Central Ohio is an underrated fishing destination. That’s according to Bob Johnson, who’s been fishing the reservoirs, lakes, and streams of this area for six decades.
“We’re surrounded by water,” Johnson explains. “And wherever you find water around here, you’ll find fish.”
Today, Johnson passes on that wealth of knowledge to anglers of all stripes in his role as a concierge at the Public Lands store in Polaris. He spends his workdays chatting with other anglers and comparing notes on where to fish, what equipment to use, and what bait works best. Through those exchanges, he ensures that the community has a friendly resource to tap into—and that his own knowledge of local fishing holes is always kept sharp.
Here are a few of Johnson’s other top recommendations for the best fishing spots in Central Ohio.
Big Walnut Creek
Big Walnut Creek, a tributary of the Scioto River just south of Columbus, is one of Johnson’s favorite honey holes. The creek is wide, serene, and chock full of smallmouth bass. “You can gain access from the banks, especially around the bridges,” Johnson explains. This is a good bet for bass, which tend to love the shallows. You can cast from the banks, or paddle out into the creek.
Located in Clintonville, near the Olentangy River, Antrim Park is a 120-acre quarried lake. The current state record for saugeye (14.04 pounds) was caught here in 2004. However, while you can find saugeye in Antrim, they’re not stocked. (It’s thought that this record-breaker swam over from the Olentangy during a high-water period.) The good news? The Ohio Department of Natural Resources does stock rainbow trout here every year, from March to May.
No boats (motorized or paddle-powered) are allowed in Antrim, but there’s a large dock and plenty of spots along the banks from which to cast.
The removal of the dams located along the Ohio State University campus and downtown Columbus returned the river to its more natural state and improved the fishing. Locals can be found casting down from bridges and along the banks (where accessible). The area from Fifth Avenue north to the Dodridge Street low-head dam (just north of OSU) is a particularly good spot to cast.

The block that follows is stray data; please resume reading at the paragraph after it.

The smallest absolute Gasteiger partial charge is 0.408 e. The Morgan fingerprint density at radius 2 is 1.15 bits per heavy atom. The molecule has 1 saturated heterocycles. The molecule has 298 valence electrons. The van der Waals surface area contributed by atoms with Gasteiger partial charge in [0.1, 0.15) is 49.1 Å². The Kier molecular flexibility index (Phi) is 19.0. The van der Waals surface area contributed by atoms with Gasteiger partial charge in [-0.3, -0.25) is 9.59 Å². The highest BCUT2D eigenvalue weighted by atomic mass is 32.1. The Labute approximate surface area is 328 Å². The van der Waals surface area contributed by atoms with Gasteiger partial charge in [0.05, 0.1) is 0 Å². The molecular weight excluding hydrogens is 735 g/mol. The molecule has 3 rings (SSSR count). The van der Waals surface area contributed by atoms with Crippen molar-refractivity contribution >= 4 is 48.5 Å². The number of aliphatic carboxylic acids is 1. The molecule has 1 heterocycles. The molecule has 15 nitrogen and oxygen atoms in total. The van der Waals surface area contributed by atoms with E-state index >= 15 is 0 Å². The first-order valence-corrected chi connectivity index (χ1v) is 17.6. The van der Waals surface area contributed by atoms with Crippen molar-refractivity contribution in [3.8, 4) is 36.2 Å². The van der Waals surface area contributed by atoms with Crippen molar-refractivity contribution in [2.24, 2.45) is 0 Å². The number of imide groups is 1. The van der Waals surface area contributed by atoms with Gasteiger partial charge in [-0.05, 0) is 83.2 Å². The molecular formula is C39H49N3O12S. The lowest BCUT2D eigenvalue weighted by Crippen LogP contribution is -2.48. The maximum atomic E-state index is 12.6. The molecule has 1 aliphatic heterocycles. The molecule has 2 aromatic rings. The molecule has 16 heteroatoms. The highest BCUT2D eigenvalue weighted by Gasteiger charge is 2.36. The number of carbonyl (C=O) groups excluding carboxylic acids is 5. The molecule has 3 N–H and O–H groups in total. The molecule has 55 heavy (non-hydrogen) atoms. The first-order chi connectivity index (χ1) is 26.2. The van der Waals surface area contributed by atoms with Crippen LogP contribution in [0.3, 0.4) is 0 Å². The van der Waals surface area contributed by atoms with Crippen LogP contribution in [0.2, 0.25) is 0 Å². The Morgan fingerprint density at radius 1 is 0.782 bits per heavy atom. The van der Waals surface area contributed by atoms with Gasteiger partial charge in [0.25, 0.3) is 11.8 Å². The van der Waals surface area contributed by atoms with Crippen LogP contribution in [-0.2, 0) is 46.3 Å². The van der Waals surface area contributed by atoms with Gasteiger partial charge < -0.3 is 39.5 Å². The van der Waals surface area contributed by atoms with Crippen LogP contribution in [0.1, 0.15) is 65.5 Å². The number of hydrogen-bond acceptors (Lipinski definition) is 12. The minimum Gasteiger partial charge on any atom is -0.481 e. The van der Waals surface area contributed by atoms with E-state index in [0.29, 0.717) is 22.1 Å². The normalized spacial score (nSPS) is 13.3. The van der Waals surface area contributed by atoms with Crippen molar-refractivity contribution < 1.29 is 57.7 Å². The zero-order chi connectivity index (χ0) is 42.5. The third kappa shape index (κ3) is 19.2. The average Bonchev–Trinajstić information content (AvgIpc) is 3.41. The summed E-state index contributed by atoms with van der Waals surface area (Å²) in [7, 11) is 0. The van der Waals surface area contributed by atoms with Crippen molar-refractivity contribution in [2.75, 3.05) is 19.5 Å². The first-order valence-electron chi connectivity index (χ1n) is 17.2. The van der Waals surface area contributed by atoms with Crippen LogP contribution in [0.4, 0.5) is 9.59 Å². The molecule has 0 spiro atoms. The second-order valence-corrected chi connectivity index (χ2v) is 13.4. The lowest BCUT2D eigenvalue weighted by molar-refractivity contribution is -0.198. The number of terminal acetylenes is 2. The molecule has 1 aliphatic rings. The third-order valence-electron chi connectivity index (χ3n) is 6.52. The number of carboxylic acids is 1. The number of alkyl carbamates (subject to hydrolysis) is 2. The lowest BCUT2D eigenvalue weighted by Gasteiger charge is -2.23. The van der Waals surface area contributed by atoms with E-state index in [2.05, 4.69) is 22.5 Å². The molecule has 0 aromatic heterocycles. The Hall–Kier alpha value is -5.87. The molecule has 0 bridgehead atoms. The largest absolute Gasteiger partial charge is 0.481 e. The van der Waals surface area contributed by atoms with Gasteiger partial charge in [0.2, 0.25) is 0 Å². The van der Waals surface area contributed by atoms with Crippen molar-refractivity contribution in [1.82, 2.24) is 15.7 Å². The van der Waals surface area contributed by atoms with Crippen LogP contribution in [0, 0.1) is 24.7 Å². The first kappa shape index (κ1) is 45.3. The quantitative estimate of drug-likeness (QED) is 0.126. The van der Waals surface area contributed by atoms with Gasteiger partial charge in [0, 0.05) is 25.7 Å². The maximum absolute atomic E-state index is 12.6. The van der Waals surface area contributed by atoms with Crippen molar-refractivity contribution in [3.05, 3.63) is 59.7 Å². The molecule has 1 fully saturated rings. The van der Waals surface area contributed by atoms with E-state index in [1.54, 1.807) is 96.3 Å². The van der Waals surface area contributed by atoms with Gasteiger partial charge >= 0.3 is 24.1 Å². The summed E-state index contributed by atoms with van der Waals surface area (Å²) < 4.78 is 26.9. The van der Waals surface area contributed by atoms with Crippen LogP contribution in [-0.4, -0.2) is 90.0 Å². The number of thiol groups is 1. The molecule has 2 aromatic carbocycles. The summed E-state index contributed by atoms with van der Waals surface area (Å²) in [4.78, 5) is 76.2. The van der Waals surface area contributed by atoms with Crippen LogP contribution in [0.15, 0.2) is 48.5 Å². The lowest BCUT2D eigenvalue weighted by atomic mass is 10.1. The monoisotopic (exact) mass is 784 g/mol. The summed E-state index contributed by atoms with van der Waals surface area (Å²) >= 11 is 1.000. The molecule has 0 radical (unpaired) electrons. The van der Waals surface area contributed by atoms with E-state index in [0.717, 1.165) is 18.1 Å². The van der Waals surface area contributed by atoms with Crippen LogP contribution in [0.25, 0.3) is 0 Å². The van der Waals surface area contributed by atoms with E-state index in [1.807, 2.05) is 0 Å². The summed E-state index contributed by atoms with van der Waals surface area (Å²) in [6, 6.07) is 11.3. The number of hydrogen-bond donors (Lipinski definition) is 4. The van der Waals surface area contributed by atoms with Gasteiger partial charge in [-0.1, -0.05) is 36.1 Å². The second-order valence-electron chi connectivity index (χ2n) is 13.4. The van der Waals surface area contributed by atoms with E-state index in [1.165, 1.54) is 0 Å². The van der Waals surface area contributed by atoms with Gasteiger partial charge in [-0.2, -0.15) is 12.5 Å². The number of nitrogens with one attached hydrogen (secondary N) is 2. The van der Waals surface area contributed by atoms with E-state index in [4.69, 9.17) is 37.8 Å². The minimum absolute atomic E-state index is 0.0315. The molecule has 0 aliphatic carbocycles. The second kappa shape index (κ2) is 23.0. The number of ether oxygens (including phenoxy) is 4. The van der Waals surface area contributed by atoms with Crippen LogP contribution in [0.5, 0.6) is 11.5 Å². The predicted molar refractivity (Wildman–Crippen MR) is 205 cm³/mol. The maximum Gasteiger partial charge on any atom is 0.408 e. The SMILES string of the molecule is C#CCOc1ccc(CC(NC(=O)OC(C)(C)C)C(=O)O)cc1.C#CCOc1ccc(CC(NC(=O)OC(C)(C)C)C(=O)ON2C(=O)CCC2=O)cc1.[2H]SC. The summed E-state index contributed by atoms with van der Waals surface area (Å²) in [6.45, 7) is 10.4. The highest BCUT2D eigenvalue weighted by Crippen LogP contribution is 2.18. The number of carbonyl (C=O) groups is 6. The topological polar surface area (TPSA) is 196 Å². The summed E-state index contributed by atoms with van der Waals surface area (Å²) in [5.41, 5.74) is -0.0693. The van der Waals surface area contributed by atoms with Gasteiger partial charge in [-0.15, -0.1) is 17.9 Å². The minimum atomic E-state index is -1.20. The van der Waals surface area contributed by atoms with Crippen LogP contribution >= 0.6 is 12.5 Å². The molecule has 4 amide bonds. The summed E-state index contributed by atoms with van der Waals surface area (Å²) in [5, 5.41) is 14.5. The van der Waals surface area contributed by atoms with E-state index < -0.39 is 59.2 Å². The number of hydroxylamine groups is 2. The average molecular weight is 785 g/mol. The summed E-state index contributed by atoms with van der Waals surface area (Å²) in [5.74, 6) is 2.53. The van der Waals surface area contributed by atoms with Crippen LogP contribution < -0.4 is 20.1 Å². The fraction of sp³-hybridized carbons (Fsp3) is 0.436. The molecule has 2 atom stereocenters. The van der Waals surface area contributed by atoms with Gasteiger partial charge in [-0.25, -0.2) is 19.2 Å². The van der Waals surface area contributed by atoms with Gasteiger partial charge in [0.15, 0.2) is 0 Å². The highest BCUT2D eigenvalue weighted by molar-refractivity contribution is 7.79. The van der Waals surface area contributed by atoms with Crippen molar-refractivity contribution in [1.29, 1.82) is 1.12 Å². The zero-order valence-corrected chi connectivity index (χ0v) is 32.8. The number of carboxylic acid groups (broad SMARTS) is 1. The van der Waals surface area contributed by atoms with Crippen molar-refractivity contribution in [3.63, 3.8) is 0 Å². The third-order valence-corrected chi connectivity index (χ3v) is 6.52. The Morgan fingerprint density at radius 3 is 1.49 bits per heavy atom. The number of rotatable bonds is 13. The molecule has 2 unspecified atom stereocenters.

There are smallmouth bass, saugeye, catfish, and carp. And you don’t have to work too hard to drop a line for them, either: Many anglers fish from atop the bridges that span the Olentangy, and there are several spots along the multi-use trail that cut through the trees and make it easy to get to the water’s edge.
The tree-lined Scioto River also boasts a population of smallmouth bass, saugeye, catfish, and carp. A few of the best spots are north of Columbus, in Dublin, from Scioto Park to Griggs Reservoir. The water here is shallow, and wading is an option. You’ll find another productive fishing spot just south of downtown Columbus, at the launch in the Scioto Audubon Metro Park.
Big Darby Creek
This is one of the more scenic and peaceful fishing spots in the area. There’s a canoe-access spot at the Alkire Road parking lot of Battelle Darby Creek Metro Park. From here you can paddle off, or wade along the shallow waters and fish for smallmouth bass, largemouth bass, rock bass, and channel catfish. The slow-moving, deep pools are the best places to find these fish.
Alum Creek State Park Lake
The massive, forest- and cliff-lined Alum Creek is a popular fishing destination, and for good reason. There are saugeyes here as big as 18 inches, crappies up to a foot, and plenty of channel catfish, bluegills, muskies, and smallmouth bass and white bass.
Muskies can be found in the lower basin of the lake, between the Cheshire Road causeway and the dam. The muskies here can reach 30 or more inches, so it’s best to come prepared with a rod and reel that can withstand some serious force.
This is another popular spot, due in part to the size of the reservoir (2,800 acres), the abundance of fish, and the 10-horsepower outboard motor limit, which leads to a quieter and more peaceful environment for anglers.
There are also plenty of spots along the 45 miles of shoreline from which to cast for fish. And the types of quarry abound: Here, you’ll find largemouth bass, smallmouth bass, crappie, saugeye, catfish, white bass, and bluegill.